The process for infusing technologies developed through initiatives like Internet2 into products you'll actually be able to buy is anything but direct. It's dependent on the commercial savvy of the universities involved and the relentless focus of startups that can navigate the often-unwieldy process of taking technologies out of the lab.

Take, for example, Chicago-based InSORS Integrated Communications, which has built a commercial version of Argonne's video collaboration product and named it the InSORS Grid. Customers such as Ford and Motorola Inc. have established videoconferencing nodes by leveraging high-bandwidth connections that allow users to conduct real-time discussions comfortably. Brian Gleason, InSORS' director of business development, says his company consolidated Argonne's four servers into one, integrated cameras and displays, and added a gateway for companies that can't support IP multicasting—the ability to broadcast packets to multiple recipients. According to Gleason, traditional low-bandwidth videoconferencing gets only 4 percent to 8 percent use, but high-bandwidth "immersive" videoconferencing rapidly gets infused into the customer's way of communicating internally. "Once they get a real feel for doing this kind of stuff," says Gleason, "it's just a matter of time before it becomes a part of their regular culture."

Once the pathways for real-time video are in place, analysts say, other applications appear, including distance learning for teleworkers and broadcasts of CEO speeches—what some call "ego-casts." Beyond videoconferencing, though, analysts say a couple of trends are pushing corporations toward advanced networking.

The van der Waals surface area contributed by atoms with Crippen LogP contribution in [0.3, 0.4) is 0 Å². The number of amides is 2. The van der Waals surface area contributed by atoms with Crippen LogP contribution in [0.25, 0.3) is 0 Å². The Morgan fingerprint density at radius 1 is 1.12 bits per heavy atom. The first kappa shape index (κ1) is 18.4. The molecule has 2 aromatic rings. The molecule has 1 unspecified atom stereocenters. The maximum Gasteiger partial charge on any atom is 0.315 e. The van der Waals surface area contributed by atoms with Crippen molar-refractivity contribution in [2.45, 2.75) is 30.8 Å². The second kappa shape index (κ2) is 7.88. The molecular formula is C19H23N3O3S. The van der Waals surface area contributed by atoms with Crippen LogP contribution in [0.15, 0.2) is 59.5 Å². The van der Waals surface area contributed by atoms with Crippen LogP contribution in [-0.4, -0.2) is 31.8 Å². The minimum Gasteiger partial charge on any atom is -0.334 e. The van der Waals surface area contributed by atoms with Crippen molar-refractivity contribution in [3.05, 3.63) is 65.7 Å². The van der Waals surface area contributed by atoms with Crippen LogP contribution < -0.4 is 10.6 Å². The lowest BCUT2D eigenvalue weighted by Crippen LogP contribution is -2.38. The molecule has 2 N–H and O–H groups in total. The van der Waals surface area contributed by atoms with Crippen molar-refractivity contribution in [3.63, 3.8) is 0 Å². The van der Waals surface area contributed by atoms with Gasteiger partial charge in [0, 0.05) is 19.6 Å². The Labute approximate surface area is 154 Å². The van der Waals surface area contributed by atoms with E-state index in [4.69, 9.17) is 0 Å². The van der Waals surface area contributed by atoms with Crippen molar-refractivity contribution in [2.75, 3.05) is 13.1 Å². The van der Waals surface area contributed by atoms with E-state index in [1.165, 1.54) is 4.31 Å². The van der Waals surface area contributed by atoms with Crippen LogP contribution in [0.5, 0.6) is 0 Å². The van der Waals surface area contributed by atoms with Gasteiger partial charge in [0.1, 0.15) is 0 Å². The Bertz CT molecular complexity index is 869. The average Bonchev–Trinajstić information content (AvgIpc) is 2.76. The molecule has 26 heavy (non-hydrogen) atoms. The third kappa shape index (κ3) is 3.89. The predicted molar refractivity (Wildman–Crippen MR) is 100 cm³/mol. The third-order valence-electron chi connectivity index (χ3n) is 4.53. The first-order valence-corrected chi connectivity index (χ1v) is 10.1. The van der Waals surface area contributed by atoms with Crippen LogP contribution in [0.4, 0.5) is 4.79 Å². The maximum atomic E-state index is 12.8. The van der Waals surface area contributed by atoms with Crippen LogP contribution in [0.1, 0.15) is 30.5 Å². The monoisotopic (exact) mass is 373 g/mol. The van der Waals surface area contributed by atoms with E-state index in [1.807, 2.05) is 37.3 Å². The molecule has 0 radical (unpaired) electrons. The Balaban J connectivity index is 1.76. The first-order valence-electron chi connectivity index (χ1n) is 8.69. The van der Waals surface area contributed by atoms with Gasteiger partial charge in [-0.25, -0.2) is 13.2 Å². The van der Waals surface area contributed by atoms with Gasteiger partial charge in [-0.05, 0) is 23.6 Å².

First, the post-Y2K trend of centralizing into downtown data centers is a thing of the past. Redundancy and relocation are the watchwords of today's technology architects. "Suddenly the idea of being all in one building doesn't seem like such a hot idea any more," says Giga Information Group networking analyst Jim Slaby. David Willis, vice president for global networking strategies at Meta Group, agrees. "Separating users from the sources of their data can have a pretty big payoff." That typically means leaving workers in the heart of a city, moving data centers to one or more nearby suburbs, and putting communications connections between sites running at 155 megabits per second and above.

Second, separating storage from servers in storage area networks is just a first step, analysts say. As TCP/IP and Ethernet come to rule the connectivity roost, users will increasingly move storage farther and farther from the users accessing it. And grid computing has the potential to create an even greater distance between computing resources and the applications that run them—and increasing the bandwidth needed to keep everything connected. The aim: Greater business flexibility through rapidly readied computing resources and reduced cost of ownership.

Ask Your Vendors:

What would be required for us to support IP multicasting?

Ask Your Travel Department:

How much would we save if we cut down on in-person meetings by, say, a quarter?

Ask Your CEO:

How would you communicate differently with employees if you had these capabilities in place?